Rustlers On The Prowl
I sold the farm," Mr. Tinsley announced. "And I’ve hired Mr. Jones to make us two wagons. We’re going out west to Kansas."
The Tinsley girls, Thelma, Lily, Louise, and Bertha, were thrilled! They had heard about many exciting adventures, including some involving cattle rustlers.
It was so much fun traveling, especially the first few days. When they got tired of riding, they could walk. There was no danger of getting behind, because they had to go so slow on account of the cows and calves.
Pa always tried to find a place to camp where there was water. Then everyone helped gather sticks and wood for the campfire. They took their baths in the river, which gave them shivers and goose bumps because the water was very cold.
The older girls slept under the wagon in fair weather so they could take turns watching the grazing stock, which were always staked out for the night.
As the Tinsleys continued their journey, they went past the last store and almost the last house. Evening was fast approaching, and they hadn't found any water. Everyone anxiously scanned the horizon for a house.
"There's one in the distance. Scamper on, girls, and ask the people if we can water these critters at their well," Pa said.
When Louise knocked, a kind-faced woman opened the door. "Hello, my little lady. What may I do for you?"
"We're traveling, and we need water for our horses and cows. Pa wants to know if we can water them at your well."
"Why, certainly; we're only too happy to let you have water. Tell your pa there's a good camping place here, too," replied the woman, smiling.
After a pleasant evening, a good visit with their hosts, and a good night's sleep, the Tinsleys were ready to continue on their way early the next morning.
"Before you leave, Mr. Tinsley," said their genial host, "I must warn you. There are horse thieves and cattle rustlers in these parts, and they're well armed and treacherous. Be sure to be on the lookout for them."
Pa thanked them for the warning and the pleasant stay. He waved goodbye as he slapped the reins and clucked to the horses.
The day proceeded as the former ones had until about noon, when two horsemen approached their little caravan. Since news of the outside world was scarce, they talked about many things: the happenings of the political world, even the wild animals in the surrounding country.
After the strangers had departed, an unusual quietness fell over the group. They struggled slowly onward while the sounds of the departing horses' hooves died away in the distance.
Near sundown they camped for the night. After the usual chores of the evening, the family gathered around the campfire for worship. Pa took the family Bible on his knees and read Psalm 37. Ma led in prayer, asking for the Lord's protection during the night and thanking Him for His care over them in times past.
"I'm glad you staked the animals close to the wagon," Ma remarked as they started toward the wagon to go to bed. "I've thought about those two strangers all afternoon. They didn't have any food or camp equipment with them. They could belong to the cattle-thief gang. Thelma and Lily will keep watch the first part of the night. Then at 1:00 Pa can take over."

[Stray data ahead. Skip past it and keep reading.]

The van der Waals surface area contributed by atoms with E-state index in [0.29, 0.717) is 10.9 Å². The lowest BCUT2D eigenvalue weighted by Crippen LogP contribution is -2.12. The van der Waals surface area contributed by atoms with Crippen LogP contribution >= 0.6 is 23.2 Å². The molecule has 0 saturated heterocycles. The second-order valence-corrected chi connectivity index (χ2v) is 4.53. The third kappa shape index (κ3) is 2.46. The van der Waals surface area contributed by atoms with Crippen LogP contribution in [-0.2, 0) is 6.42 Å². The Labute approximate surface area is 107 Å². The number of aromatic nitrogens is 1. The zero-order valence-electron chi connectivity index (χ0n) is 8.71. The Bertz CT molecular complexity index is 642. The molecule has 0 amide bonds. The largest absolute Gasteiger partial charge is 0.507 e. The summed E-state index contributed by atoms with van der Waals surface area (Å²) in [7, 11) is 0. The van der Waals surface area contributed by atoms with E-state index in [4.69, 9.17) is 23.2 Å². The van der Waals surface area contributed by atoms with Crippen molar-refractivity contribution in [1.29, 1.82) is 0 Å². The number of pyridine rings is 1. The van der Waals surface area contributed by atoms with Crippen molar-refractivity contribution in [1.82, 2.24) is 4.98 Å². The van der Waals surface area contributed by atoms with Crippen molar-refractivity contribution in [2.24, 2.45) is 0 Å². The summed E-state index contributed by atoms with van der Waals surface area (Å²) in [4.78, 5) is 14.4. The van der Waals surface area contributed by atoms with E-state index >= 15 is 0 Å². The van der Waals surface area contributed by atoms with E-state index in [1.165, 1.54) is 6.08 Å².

Pa had a hard time staying awake when it was his turn as watchman. He sang and poked the fire and walked around and around. Finally his eyes hurt so much that he thought, I'll sit here on this rock and shut my eyes to rest them.
Ma, only half awake, was bothered by the uneasiness of the horses. I'll reach my hand out of the wagon and pat Dolly to quiet her, she thought. But instead of touching the horse, she touched a man's shoulder. "Is anything wrong, Will?"
The only answer was a sharp slap on her hand. She knew this wasn't Pa.
"Will, where are you?" Ma said in a startled voice.
As she listened for a reply, there came a shrill whistle from one direction and an answering whistle from the opposite direction.
"Someone's trying to frighten our animals," called Ma.
By this time Pa was awake. He examined the ropes and found that every one of them had been cut. But fortunately not one animal had left its grazing spot.
There was no more sleep for the Tinsleys that night. As the family gathered around the campfire to wait for dawn, they talked of how the angels had surely taken care of the stock to keep them from stampeding.
As soon as possible after daybreak they were on their way once more. When they reached the ferry, the excited boatman related his experience. At 3:00 that morning two horsemen had ordered him at gunpoint to take them across. Then Pa told how it was probably these same men who had visited them the day before and at night had tried to steal their stock.
"Why did your critters refuse to move?" questioned the boatman. "How could that be?"
"We prayed for protection," Ma replied. "And the Lord sent His angels to guard us and the animals."
"You must be right, madam," solemnly nodded the ferryman.